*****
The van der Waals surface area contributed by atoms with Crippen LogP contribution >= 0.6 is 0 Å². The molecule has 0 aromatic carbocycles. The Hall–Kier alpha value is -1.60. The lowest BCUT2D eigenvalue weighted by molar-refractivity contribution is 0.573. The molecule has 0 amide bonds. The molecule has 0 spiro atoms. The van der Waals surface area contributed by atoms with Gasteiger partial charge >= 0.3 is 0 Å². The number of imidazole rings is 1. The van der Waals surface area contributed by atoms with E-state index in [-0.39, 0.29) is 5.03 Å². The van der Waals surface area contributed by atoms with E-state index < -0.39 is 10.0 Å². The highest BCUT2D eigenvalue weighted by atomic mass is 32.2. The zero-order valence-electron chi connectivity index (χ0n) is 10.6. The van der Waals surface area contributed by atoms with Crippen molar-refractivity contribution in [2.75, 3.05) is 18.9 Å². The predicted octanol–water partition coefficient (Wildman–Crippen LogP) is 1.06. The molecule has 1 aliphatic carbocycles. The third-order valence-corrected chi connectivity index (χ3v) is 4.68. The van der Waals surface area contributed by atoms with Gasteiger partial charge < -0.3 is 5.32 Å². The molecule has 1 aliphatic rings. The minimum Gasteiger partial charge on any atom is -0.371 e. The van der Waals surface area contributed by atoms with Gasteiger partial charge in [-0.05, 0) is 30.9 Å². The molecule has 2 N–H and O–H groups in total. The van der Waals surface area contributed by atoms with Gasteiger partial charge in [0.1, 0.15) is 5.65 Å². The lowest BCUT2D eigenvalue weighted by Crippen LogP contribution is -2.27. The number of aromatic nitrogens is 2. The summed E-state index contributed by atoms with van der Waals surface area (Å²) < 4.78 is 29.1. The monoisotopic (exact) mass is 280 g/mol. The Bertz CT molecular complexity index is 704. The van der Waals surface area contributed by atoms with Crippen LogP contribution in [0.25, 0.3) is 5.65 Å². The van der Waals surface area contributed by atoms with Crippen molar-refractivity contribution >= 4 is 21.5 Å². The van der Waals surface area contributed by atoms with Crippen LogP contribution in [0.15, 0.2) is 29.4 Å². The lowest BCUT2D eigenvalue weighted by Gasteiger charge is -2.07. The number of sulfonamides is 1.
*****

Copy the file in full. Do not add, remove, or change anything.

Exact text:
The van der Waals surface area contributed by atoms with Crippen LogP contribution >= 0.6 is 0 Å². The molecule has 0 aromatic carbocycles. The Hall–Kier alpha value is -1.60. The lowest BCUT2D eigenvalue weighted by molar-refractivity contribution is 0.573. The molecule has 0 amide bonds. The molecule has 0 spiro atoms. The van der Waals surface area contributed by atoms with Gasteiger partial charge >= 0.3 is 0 Å². The number of imidazole rings is 1. The van der Waals surface area contributed by atoms with E-state index in [-0.39, 0.29) is 5.03 Å². The van der Waals surface area contributed by atoms with E-state index < -0.39 is 10.0 Å². The highest BCUT2D eigenvalue weighted by atomic mass is 32.2. The zero-order valence-electron chi connectivity index (χ0n) is 10.6. The van der Waals surface area contributed by atoms with Crippen molar-refractivity contribution in [2.75, 3.05) is 18.9 Å². The predicted octanol–water partition coefficient (Wildman–Crippen LogP) is 1.06. The molecule has 1 aliphatic carbocycles. The third-order valence-corrected chi connectivity index (χ3v) is 4.68. The van der Waals surface area contributed by atoms with Gasteiger partial charge < -0.3 is 5.32 Å². The molecule has 1 aliphatic rings. The minimum Gasteiger partial charge on any atom is -0.371 e. The van der Waals surface area contributed by atoms with Gasteiger partial charge in [-0.05, 0) is 30.9 Å². The molecule has 2 N–H and O–H groups in total. The van der Waals surface area contributed by atoms with Gasteiger partial charge in [0.1, 0.15) is 5.65 Å². The lowest BCUT2D eigenvalue weighted by Crippen LogP contribution is -2.27. The number of aromatic nitrogens is 2. The summed E-state index contributed by atoms with van der Waals surface area (Å²) < 4.78 is 29.1. The monoisotopic (exact) mass is 280 g/mol. The Bertz CT molecular complexity index is 704. The van der Waals surface area contributed by atoms with Crippen LogP contribution in [0.25, 0.3) is 5.65 Å². The van der Waals surface area contributed by atoms with Crippen molar-refractivity contribution >= 4 is 21.5 Å². The van der Waals surface area contributed by atoms with Crippen LogP contribution in [0.15, 0.2) is 29.4 Å². The lowest BCUT2D eigenvalue weighted by Gasteiger charge is -2.07. The number of sulfonamides is 1.